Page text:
Saturday, 1 April 1978

Studies on vaginal malodor

Archiv für Gynäkologie 1978, Volume 225, Issue 2, pp 77-89

Milos Chvapil, Thomas Chvapil, Cleamond Eskelson

Division of Surgical Biology, Department of Surgery, Arizona Health Sciences Center, University of Arizona, 85724, Tucson, Arizona, USA


Various factors contribute to the formation of malodor in intravaginal collagen sponges (CS) worn for several days by sexually active persons. To study this problem we developed an in vitro model: CS was infiltrated with semen and incubated at various pH's or in the presence of various drugs, at 37° and 95% O2-5% CO2 in humid atmosphere. The odor was measured by subjective olfactometry as well as quantitated and characterized by gas liquid chromatography. Based on previous findings concerning the disappearance of polyamines from the semen in sponges with malodor and present detection of maximal malodor formation at pH 7.4 and absence of malodor with heat-inactivated semen we propose that malodor forms through the enzymatic oxidation of polyamines or diamines possibly by diamine oxidase (DAO) of the semen. Direct assay of DAO showed that all factors inhibiting or stimulating the malodor affected the activity of DAO in the same direction. Thus, while copper ions were stimulatory to odor and DAO activity, zinc ions, acid environment (3.4 pH), exogenous spermine administration, isoproniazid and pargyline, both known inhibitors of MAO's and DAO's, reduced malodor and DAO activity.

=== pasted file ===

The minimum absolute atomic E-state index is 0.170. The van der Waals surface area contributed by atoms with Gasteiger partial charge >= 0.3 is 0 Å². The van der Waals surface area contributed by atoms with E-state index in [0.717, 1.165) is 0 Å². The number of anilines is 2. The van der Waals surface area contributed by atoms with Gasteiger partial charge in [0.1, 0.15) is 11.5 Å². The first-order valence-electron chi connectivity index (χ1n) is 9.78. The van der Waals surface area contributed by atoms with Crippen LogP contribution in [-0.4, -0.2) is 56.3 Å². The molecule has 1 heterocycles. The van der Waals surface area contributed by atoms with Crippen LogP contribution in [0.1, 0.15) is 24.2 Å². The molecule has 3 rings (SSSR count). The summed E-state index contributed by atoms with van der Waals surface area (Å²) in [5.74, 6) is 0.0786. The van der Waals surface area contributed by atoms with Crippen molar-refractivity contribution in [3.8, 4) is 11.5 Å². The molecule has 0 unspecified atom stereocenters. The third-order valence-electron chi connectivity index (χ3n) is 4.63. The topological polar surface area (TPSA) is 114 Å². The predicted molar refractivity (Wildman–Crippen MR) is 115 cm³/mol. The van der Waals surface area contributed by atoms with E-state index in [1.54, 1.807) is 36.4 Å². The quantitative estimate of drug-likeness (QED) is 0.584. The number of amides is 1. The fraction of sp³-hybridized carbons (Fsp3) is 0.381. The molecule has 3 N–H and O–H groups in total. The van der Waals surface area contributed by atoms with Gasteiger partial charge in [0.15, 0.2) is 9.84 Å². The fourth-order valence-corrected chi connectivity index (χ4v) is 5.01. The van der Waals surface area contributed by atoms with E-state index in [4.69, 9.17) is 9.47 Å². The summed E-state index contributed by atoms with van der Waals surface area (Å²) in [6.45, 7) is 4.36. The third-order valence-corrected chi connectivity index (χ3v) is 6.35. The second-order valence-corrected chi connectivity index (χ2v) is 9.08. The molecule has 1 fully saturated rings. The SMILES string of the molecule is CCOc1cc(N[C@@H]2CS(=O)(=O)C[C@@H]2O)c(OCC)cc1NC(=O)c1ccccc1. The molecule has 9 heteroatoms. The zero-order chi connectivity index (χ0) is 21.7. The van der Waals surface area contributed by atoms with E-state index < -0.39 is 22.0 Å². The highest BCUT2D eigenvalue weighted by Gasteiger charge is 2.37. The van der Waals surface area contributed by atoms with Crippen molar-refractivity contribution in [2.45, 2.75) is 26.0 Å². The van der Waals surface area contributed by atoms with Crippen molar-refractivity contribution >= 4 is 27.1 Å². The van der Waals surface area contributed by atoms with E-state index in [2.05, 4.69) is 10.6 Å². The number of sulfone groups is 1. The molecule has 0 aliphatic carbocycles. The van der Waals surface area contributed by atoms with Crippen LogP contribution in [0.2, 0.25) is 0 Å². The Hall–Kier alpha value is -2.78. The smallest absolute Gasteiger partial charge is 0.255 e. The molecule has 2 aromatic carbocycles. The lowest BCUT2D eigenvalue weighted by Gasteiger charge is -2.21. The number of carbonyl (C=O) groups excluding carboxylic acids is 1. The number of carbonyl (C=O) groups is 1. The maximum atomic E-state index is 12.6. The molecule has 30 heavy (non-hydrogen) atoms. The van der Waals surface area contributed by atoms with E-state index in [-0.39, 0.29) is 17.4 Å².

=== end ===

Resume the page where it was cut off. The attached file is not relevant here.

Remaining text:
We found that more intensive malodor developed in sponges made of polyurethane, cellulose or spongin (sea sponge) than of collagen.

Whole semen caused greater malodor formation than prostatic fluid and seminal plasma. Both washed spermatozoa and vaginal secretion did not induce any subjectively detectable offensive odor in sponges. Addition of a mixture of nonpathogenic microorganisms to the semen did not enhance the formation of subjectively detectable malodor. GLC showed characteristic differences between volatile compounds formed by ejaculate and bacteria. While most of the malodor formed by the semen-CS system was enzymatically related, some evidence indicates a portion of malodor to be nonenzymatic process.

It is concluded that the most feasible method preventing the semen related vaginal malodor is to keep the CS acidic (pH 5) and to impregnate sponges with low concentrations of zinc sulfate (40 mg/sponge), unless the sponge is removed 24 h after the intercourse, washed and reinserted.

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